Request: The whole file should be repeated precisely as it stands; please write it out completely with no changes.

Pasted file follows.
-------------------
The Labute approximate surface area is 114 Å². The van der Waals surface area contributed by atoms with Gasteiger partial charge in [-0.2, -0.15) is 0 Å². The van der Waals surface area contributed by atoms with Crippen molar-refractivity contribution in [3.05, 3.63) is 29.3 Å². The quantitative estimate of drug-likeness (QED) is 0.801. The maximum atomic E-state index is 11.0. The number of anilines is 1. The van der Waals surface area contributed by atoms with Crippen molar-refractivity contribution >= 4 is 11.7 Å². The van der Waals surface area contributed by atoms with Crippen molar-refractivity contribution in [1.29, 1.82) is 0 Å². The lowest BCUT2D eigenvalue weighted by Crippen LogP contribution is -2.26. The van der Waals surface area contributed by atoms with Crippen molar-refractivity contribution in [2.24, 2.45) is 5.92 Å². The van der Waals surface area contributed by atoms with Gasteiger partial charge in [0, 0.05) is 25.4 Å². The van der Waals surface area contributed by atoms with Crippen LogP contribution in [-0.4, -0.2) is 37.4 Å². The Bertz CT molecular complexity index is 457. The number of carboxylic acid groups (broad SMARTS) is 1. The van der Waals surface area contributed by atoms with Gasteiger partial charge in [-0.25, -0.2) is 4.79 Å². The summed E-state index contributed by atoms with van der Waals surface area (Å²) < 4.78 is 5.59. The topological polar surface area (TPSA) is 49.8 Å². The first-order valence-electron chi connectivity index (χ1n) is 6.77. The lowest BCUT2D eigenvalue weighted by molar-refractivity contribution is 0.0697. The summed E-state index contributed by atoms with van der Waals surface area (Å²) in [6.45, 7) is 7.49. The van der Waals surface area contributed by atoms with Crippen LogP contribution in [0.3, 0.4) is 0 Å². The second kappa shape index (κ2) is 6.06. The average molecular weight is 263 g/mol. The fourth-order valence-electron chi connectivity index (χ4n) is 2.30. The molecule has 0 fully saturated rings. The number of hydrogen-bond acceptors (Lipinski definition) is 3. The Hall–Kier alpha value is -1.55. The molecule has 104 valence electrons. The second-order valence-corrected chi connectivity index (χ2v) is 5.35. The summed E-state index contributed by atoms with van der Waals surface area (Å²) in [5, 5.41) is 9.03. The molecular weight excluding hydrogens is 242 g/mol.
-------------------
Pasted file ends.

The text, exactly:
The Labute approximate surface area is 114 Å². The van der Waals surface area contributed by atoms with Gasteiger partial charge in [-0.2, -0.15) is 0 Å². The van der Waals surface area contributed by atoms with Crippen molar-refractivity contribution in [3.05, 3.63) is 29.3 Å². The quantitative estimate of drug-likeness (QED) is 0.801. The maximum atomic E-state index is 11.0. The number of anilines is 1. The van der Waals surface area contributed by atoms with Crippen molar-refractivity contribution >= 4 is 11.7 Å². The van der Waals surface area contributed by atoms with Crippen molar-refractivity contribution in [1.29, 1.82) is 0 Å². The lowest BCUT2D eigenvalue weighted by Crippen LogP contribution is -2.26. The van der Waals surface area contributed by atoms with Crippen molar-refractivity contribution in [2.24, 2.45) is 5.92 Å². The van der Waals surface area contributed by atoms with Gasteiger partial charge in [0, 0.05) is 25.4 Å². The van der Waals surface area contributed by atoms with Crippen LogP contribution in [-0.4, -0.2) is 37.4 Å². The Bertz CT molecular complexity index is 457. The number of carboxylic acid groups (broad SMARTS) is 1. The van der Waals surface area contributed by atoms with Gasteiger partial charge in [-0.25, -0.2) is 4.79 Å². The summed E-state index contributed by atoms with van der Waals surface area (Å²) < 4.78 is 5.59. The topological polar surface area (TPSA) is 49.8 Å². The first-order valence-electron chi connectivity index (χ1n) is 6.77. The lowest BCUT2D eigenvalue weighted by molar-refractivity contribution is 0.0697. The summed E-state index contributed by atoms with van der Waals surface area (Å²) in [6.45, 7) is 7.49. The van der Waals surface area contributed by atoms with Crippen LogP contribution in [0.3, 0.4) is 0 Å². The second kappa shape index (κ2) is 6.06. The average molecular weight is 263 g/mol. The fourth-order valence-electron chi connectivity index (χ4n) is 2.30. The molecule has 0 fully saturated rings. The number of hydrogen-bond acceptors (Lipinski definition) is 3. The Hall–Kier alpha value is -1.55. The molecule has 104 valence electrons. The second-order valence-corrected chi connectivity index (χ2v) is 5.35. The summed E-state index contributed by atoms with van der Waals surface area (Å²) in [5, 5.41) is 9.03. The molecular weight excluding hydrogens is 242 g/mol.